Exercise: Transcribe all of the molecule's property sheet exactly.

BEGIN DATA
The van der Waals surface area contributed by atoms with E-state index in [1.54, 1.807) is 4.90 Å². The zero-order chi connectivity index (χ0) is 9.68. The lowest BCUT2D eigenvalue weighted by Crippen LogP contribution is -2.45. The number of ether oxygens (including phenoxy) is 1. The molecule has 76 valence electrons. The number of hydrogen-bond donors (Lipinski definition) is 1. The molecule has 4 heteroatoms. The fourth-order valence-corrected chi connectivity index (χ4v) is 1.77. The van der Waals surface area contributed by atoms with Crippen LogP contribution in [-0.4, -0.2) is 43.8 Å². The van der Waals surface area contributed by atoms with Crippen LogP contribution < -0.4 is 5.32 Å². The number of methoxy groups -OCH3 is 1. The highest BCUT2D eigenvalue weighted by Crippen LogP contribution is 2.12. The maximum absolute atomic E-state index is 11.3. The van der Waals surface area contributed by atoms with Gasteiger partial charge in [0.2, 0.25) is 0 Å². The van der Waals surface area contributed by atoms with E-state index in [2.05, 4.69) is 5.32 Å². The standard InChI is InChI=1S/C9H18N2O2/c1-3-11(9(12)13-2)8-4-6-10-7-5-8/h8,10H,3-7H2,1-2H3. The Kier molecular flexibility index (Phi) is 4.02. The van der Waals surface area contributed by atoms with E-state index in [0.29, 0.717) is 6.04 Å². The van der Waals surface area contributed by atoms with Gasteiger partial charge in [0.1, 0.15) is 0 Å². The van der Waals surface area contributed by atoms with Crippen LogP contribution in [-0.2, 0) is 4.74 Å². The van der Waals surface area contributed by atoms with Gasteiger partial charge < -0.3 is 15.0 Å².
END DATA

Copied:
The van der Waals surface area contributed by atoms with E-state index in [1.54, 1.807) is 4.90 Å². The zero-order chi connectivity index (χ0) is 9.68. The lowest BCUT2D eigenvalue weighted by Crippen LogP contribution is -2.45. The number of ether oxygens (including phenoxy) is 1. The molecule has 76 valence electrons. The number of hydrogen-bond donors (Lipinski definition) is 1. The molecule has 4 heteroatoms. The fourth-order valence-corrected chi connectivity index (χ4v) is 1.77. The van der Waals surface area contributed by atoms with Crippen LogP contribution in [-0.4, -0.2) is 43.8 Å². The van der Waals surface area contributed by atoms with Crippen LogP contribution < -0.4 is 5.32 Å². The number of methoxy groups -OCH3 is 1. The highest BCUT2D eigenvalue weighted by Crippen LogP contribution is 2.12. The maximum absolute atomic E-state index is 11.3. The van der Waals surface area contributed by atoms with Gasteiger partial charge in [0.2, 0.25) is 0 Å². The van der Waals surface area contributed by atoms with E-state index in [2.05, 4.69) is 5.32 Å². The standard InChI is InChI=1S/C9H18N2O2/c1-3-11(9(12)13-2)8-4-6-10-7-5-8/h8,10H,3-7H2,1-2H3. The Kier molecular flexibility index (Phi) is 4.02. The van der Waals surface area contributed by atoms with E-state index in [0.29, 0.717) is 6.04 Å². The van der Waals surface area contributed by atoms with Gasteiger partial charge in [0.1, 0.15) is 0 Å². The van der Waals surface area contributed by atoms with Crippen LogP contribution in [-0.2, 0) is 4.74 Å². The van der Waals surface area contributed by atoms with Gasteiger partial charge < -0.3 is 15.0 Å².